Although Sophie Kloppenburg may be young, she has experience battling adversity in the name of remembering black history.
This 17-year-old boy had to overcome pushback as he began a project to honor the 7 black men who were killed in his hometown of Mount Vernon, Indiana, on the beach. Atlanta Black Star.
Calling Attention to the Darkness of Mount Vernon
While trying to test drive with her friend, Sophie begins to learn about Mount Vernon’s troubled history. Although the people of South Indiana were home, they had never heard of his dark past.
“We started talking about black history and everything, and he told me about the brutality that happened, and obviously I was shocked because I’ve been here my whole life and I didn’t know it happened.”
Over the course of three days in October 1878, a gang brutally murdered 7 men—Daniel Harrison Jr., John Harrison, Daniel Harrison Sr., Jim Good, William Chambers, Edward Warner, and Jeff Hopkins. CBS reports that the killing took place after the men were accused of rape. Additionally, it is important to note that the group hanged four men outside the Posey County courthouse.
As soon as she found out, Sophie checked to see if the court remembered what happened. However, he couldn’t find any mention of the massacre, so he started working on a change and a memorial.
Protesters Fight for a Clean History in Posey County
While Sophie’s quest to honor the victims is commendable, the community has not received it with open arms.
Since the Mount Vernon area is very clean, Sophie felt that many people were not affected by the project. Instead, he told a Atlanta Black Star that he appealed to the Posey County Commissioners office five at various times before agreeing to end the memorial.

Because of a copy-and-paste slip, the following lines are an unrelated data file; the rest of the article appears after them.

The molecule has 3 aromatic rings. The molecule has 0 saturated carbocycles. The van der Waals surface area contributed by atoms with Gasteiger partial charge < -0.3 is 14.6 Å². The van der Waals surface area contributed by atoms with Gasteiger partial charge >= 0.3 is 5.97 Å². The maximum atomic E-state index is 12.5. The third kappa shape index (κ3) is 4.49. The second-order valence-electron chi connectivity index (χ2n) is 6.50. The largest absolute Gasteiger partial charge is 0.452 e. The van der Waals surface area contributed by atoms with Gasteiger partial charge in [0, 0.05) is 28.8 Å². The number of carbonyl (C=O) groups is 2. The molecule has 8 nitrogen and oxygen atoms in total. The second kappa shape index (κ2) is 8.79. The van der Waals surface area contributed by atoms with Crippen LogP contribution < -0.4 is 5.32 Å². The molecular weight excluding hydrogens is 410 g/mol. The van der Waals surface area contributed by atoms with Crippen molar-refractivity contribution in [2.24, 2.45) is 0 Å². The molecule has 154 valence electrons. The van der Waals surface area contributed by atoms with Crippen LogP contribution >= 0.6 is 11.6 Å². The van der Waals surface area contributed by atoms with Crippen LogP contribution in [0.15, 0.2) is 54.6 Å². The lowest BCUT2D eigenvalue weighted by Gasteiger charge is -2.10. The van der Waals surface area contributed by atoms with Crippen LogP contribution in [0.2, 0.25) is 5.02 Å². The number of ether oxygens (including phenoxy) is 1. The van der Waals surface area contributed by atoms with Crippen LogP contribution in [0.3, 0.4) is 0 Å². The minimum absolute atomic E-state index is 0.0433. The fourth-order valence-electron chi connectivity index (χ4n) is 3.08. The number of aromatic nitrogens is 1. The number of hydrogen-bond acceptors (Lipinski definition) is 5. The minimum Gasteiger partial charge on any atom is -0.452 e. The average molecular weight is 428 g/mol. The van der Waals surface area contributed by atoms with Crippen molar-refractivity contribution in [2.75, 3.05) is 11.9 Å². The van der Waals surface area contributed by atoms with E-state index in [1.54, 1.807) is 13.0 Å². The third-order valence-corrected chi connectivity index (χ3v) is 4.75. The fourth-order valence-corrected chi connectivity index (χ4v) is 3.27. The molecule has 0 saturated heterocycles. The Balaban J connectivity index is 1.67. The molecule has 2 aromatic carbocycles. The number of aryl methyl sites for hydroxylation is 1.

Bryan Schorr, the district attorney, said that there was “a lot of uncertainty about getting the word out and making sure it’s accurate and getting people’s attention in a good way.”
Sophie also remembered some of the things she had allowed her work to do.
“I had to bring out, for me, a very important word like ‘lynched’. [and] ‘I’m harassed’…I couldn’t use that key word because it made people feel too comfortable.”
Kloppenburg was determined to bring back some changes, however.
“They also wanted me to not include the word African American in there, and I was like, no. What can we do to put this in if people don’t know that I’m killing people because of racism?”
All in all, Sophie achieved her goal, and she’s happy that the community feels free to “discuss the issues.”
“I’m proud of Posey County, Indiana, and the beautiful people here for having difficult conversations and giving a voice to the few. Thank you.”
Sophie Kloppenburg, 17, of Mount Vernon, Indiana, helped give seven black male victims the largest memorial in the state 144 years after what happened to them.
— Atlanta Black Star (@ATLBlackStar) November 19, 2022
Shout out to Sophie Kloppenburg for stepping up and setting up a memorial to honor the victims of the Mount Vernon lynchings.